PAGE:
alexa Prevalence and Associated Factors of Khat Chewing Among Atse Fasil Campus Students, University of Gondar, North West Ethiopia
Psychiatry

Psychiatry

Journal of Psychiatry

Author(s): Dawit Abebe, Asfaw Debella, Amare Dejene, Ambaye Degefa, Almaz Abebe

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Khat chewing habit as a possible risk behaviour for HIV infection: a case-control study Dawit Abebe, Asfaw Debella, Amare Dejene, Ambaye Degefa, Almaz Abebe, Kelbessa Urga, Lemma Ketema Abstract Background: The use/abuse of psychoactive drugs such as khat leaves (Catha edulis) are believed to alter one's moods or emotional state either through the sustained release or inhibition of neurotransmitters, thereby enhancing or dampening the response of the individual. Most people whose thinking are warped by continued drug use may not be able to see the harm resulting from their actions. Thus, there has been a strong linkage between drug use and casual or unsafe sexual practice despite the serious concern about HIV infection. Objective: Khat chewing is known to be a widespread habit in Ethiopia. This study is, thus, aimed at investigating whether or not the use of this psychostimulant alone or in conjunction with other behaviors associated with its use constitutes a risk behavior that accelerates the spread of HIV infection. Methods: A case-control study involving 850 human subjects, i.e. 425 HIV positives (cases) and 425 HIV negatives (controls) was conducted using rapid test algorithm and/or western blot method for determination of HIV status. Both groups were interviewed about their probable khat chewing habits, alcohol intake, multiple sexual practice, and the like, using a structured questionnaire. The data were analysed using SPSS/PC + statistical software. Results: Risk behaviors for HIV infection such as khat chewing in conjunction with alcohol intake and casual sex were observed more in people with HIV than in the control group. Khat chewing was significantly associated with multiple sexual practice (OR = 4.03, 95% CI = 3.02, 5.39), which in turn was strongly linked with HIV cases (OR = 3.52, 95% CI = 2.64, 4.69). Thus, more than the non-chewers, khat chewers constituted significantly higher number of HIV cases (OR =2.32, 95% CI = 1.75, 3.07). Conclusion/Recommendations: Khat chewing is a risk behavior for the spread of HIV infection. Mainstreaming of khat control into national development planning initiatives is recommended.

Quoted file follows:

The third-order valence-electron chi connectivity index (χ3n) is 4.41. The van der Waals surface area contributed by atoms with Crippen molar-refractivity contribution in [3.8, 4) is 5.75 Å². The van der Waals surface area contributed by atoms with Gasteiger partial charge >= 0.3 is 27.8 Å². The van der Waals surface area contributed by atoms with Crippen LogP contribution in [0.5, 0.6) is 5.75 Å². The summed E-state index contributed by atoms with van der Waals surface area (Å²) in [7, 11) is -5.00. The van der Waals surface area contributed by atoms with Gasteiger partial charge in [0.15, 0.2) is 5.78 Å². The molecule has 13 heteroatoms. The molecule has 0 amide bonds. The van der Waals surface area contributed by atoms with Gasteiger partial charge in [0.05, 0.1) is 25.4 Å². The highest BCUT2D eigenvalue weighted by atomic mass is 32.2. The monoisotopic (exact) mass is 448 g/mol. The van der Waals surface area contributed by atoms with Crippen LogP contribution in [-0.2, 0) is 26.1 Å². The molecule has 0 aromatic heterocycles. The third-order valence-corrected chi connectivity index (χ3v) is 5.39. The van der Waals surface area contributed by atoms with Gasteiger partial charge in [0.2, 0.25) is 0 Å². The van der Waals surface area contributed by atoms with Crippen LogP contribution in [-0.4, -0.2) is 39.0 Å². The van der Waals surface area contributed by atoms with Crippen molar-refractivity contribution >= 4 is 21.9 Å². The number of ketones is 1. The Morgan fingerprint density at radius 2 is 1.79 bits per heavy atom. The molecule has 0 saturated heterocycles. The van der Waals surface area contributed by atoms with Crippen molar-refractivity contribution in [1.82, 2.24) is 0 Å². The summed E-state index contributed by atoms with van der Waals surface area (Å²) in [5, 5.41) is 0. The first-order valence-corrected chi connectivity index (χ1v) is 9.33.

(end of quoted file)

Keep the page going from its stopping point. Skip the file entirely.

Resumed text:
This article was published in Ethiopian Journal of Health Development and referenced in Journal of Psychiatry

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